Unlike my usual time out and about at the bar with my schoolwork, I opted for dinner and beer on my study break.  I'd answered 15 of the 25 requisite reflection questions, and it was time for something tasty.  By the way, have you heard of an emotional divorce?  It's when two people who are married separate themselves from one another emotionally, often before they get an actual divorce.  Before divorce was as common as it is now, it was often the only way people could divorce.  Oh reading about marriage therapy is soo uplifting is it not?

I picked Double Jack (Firestone Walker Brewing Company, Paso Robles, CA) because I was feeling the hops, as well as I thought perhaps I could make some kind of clever play on words with the double-bind thing.  Then I realized family therapy isn't funny - or at least I have had trouble making it so.

The beer was not funny either - rather it was delicious.  Hoppy and herbal on the nose with strong hints of citrus, this beer was incredibly malty through the start and middle of the taste, ending with a delightful nip of VERY hoppy bitterness that would put even the most challenging family clients to shame.  I pondered Whitaker's "therapy of the absurd," where all members of a family (as many generations as are living) can sit in group session all at once, and savored the strong grapefruit and, dare I say, orange flavors.  I highly recommend this beer.  It was crisp, refreshing, and had enough hops to satisfy even the toughest Pacific Northwest palette.

The paper - it ended up being 46 pages long. 

Monday, March 19, 2012

A Barrage of Awesome at SWFE

1 comment
On February, Andrea and I spent a day at Seattle Center enjoying one of the most delicious charitable events I've ever attended:  the Seattle Wine and Food Experience.

Known as #SWFE to those in the know on Twitter, the event brought together more than a dozen breweries and ciderhouses, fifteen distilleries, forty local chefs, and what I'd estimate to be a hundred wineries.

One of my favorite movies, Super Troopers, described it best:

Yeah, that's a lot of booze!

Oftentimes when engaging in the post-weekend ritual at the office of sharing what we did over the previous two days, I have tales of some wine event or another. Knowing that I write about wine in my other life, my colleagues often will ask what exactly I'm looking for at a wine event.

What distinguishes one from another? What makes an event special? Aren't they all just big old boozefests a la Super Troopers or the post Jesse made a few weeks ago?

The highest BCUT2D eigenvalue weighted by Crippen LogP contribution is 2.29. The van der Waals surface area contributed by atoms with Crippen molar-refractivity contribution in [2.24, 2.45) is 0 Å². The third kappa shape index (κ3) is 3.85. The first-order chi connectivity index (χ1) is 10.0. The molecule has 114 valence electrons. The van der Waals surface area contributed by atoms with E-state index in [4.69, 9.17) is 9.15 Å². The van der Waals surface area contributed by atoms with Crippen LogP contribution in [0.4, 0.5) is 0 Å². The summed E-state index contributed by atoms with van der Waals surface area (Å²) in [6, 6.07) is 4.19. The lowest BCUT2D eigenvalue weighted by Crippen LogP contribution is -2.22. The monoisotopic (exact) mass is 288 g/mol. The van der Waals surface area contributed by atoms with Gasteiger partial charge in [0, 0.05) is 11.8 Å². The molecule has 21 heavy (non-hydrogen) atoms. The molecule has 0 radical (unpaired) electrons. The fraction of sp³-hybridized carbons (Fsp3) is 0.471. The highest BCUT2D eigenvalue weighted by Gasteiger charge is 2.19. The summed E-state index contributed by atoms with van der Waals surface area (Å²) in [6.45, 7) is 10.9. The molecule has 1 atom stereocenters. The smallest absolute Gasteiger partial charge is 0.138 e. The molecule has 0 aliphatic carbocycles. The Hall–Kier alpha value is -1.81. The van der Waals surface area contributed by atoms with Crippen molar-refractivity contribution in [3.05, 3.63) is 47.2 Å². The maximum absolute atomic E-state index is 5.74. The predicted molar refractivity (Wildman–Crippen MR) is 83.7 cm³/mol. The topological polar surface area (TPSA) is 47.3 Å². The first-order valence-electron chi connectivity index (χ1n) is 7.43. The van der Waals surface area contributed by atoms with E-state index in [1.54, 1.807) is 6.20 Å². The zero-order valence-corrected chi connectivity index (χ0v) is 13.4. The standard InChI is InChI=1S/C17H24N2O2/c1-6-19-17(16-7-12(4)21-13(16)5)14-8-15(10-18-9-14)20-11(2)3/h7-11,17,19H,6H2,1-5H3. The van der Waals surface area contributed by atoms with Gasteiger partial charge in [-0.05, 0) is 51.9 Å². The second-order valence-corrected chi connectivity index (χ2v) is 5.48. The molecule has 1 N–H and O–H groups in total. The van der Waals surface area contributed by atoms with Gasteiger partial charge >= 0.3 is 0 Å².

As I respond, I find myself using words that we value here on WestToast: experience, relationships, local, and culture; all positive aspects of #SWFE. While there are many similarities between the large-scale wine events, there are also some pretty unique facets and as I approach an event, I seek to find the hidden treasure, the pot at the end of the rainbow, if you will.

At #SWFE, beyond the obvious benefit of all the mini-donuts I could eat, the hidden treasure came to me upon recommendation of my friend Denise who was pouring wine for Pend d'Oreille Winery at the event. As I was walking down one of the aisles at the festival, she literally grabbed me and said, "You HAVE to go try Barrage Cellars."

Not one to turn down that kind of recommendation, off we went. It's actually pretty difficult to find information about Barrage online, and, the notes I took at the event are non-existent so I turned to a feature Sean Sullivan wrote in 2010 for some background.

Launched in 2005 in Woodinville, Barrage Cellars offers limited production wines from some of the finest vineyard in Washington. A retirement project of winemaker Kevin Correll, the name comes directly from the roots of the winery. Founded in a BARn, the winery soon outgrew the original location and moved into the gaRAGE. Barrage Cellars was born.

In creating varietal-specific bordeaux wines, Kevin blends vineyards to create the stylist differences among his wines. With Connor Lee and Boushey in his portfolio, among others, he has a nice playground to work with.

At #SWFE, I tasted three wines from Barrage: Nuclear Blonde Chardonnay, Trifecta Merlot, and the Double Barrel Cabernet Sauvignon. All were nice wines, but the highlight of the tasting for me was the Double Barrel. A big, dry wine, this Cabernet exemplified the best Eastern Washington has to offer. An even more compelling highlight of Barrage was the great conversation and the kindness of the staff; even at the end of a long day.

So, next time you're at an event like the Seattle Wine and Food Experience, take a step back and seek out a winery you haven't tried before. Or, listen to Denise. She will not lead you astray.

I, for one, now have a new winery to visit in Woodinville.


Monday, March 12, 2012

Wendy's Wine Wednesday

You may have read about my recent adventure in the Rogue Valley; a journey culminating on a Thursday that Erik, Micheal, and I enjoyed the finest dining the greater Ashland area had to offer.

We love fine food. And booze. I've never met a top-cut steak that I didn't enjoy. It can't be caviar and Santana Champagne all the time, though, even highfaluting bloggers such as us have more nefarious cravings.

Urges. Desires. Needs.